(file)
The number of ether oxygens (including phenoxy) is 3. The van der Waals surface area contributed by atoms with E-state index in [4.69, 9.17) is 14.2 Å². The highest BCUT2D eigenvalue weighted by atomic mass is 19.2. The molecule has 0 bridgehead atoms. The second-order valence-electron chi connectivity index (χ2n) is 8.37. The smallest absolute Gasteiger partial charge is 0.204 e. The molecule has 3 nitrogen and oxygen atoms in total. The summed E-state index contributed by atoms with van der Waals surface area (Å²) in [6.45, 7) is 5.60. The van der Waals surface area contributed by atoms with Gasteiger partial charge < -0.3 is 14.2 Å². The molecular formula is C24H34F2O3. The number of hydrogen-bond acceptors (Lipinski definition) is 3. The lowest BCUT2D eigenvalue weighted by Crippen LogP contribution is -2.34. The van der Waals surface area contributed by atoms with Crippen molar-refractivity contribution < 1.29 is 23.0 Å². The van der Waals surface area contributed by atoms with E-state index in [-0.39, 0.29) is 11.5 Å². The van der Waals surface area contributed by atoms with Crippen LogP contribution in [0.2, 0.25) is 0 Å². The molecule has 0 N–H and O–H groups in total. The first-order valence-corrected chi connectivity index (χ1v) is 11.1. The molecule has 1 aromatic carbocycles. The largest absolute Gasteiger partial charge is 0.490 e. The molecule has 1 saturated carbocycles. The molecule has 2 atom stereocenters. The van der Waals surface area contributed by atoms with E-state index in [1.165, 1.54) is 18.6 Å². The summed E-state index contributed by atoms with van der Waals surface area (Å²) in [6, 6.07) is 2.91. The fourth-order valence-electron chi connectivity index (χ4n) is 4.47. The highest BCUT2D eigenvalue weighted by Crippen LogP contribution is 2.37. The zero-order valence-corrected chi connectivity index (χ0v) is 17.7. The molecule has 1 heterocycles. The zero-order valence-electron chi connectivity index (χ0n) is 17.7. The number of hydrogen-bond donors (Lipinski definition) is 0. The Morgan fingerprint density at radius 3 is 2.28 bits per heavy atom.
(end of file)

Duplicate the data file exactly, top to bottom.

The number of ether oxygens (including phenoxy) is 3. The van der Waals surface area contributed by atoms with E-state index in [4.69, 9.17) is 14.2 Å². The highest BCUT2D eigenvalue weighted by atomic mass is 19.2. The molecule has 0 bridgehead atoms. The second-order valence-electron chi connectivity index (χ2n) is 8.37. The smallest absolute Gasteiger partial charge is 0.204 e. The molecule has 3 nitrogen and oxygen atoms in total. The summed E-state index contributed by atoms with van der Waals surface area (Å²) in [6.45, 7) is 5.60. The van der Waals surface area contributed by atoms with Gasteiger partial charge < -0.3 is 14.2 Å². The molecular formula is C24H34F2O3. The number of hydrogen-bond acceptors (Lipinski definition) is 3. The lowest BCUT2D eigenvalue weighted by Crippen LogP contribution is -2.34. The van der Waals surface area contributed by atoms with Crippen molar-refractivity contribution < 1.29 is 23.0 Å². The van der Waals surface area contributed by atoms with E-state index in [-0.39, 0.29) is 11.5 Å². The van der Waals surface area contributed by atoms with Crippen LogP contribution in [0.2, 0.25) is 0 Å². The molecule has 0 N–H and O–H groups in total. The first-order valence-corrected chi connectivity index (χ1v) is 11.1. The molecule has 1 aromatic carbocycles. The largest absolute Gasteiger partial charge is 0.490 e. The molecule has 1 saturated carbocycles. The molecule has 2 atom stereocenters. The van der Waals surface area contributed by atoms with E-state index in [1.165, 1.54) is 18.6 Å². The summed E-state index contributed by atoms with van der Waals surface area (Å²) in [6, 6.07) is 2.91. The fourth-order valence-electron chi connectivity index (χ4n) is 4.47. The highest BCUT2D eigenvalue weighted by Crippen LogP contribution is 2.37. The zero-order valence-corrected chi connectivity index (χ0v) is 17.7. The molecule has 1 heterocycles. The zero-order valence-electron chi connectivity index (χ0n) is 17.7. The number of hydrogen-bond donors (Lipinski definition) is 0. The Morgan fingerprint density at radius 3 is 2.28 bits per heavy atom.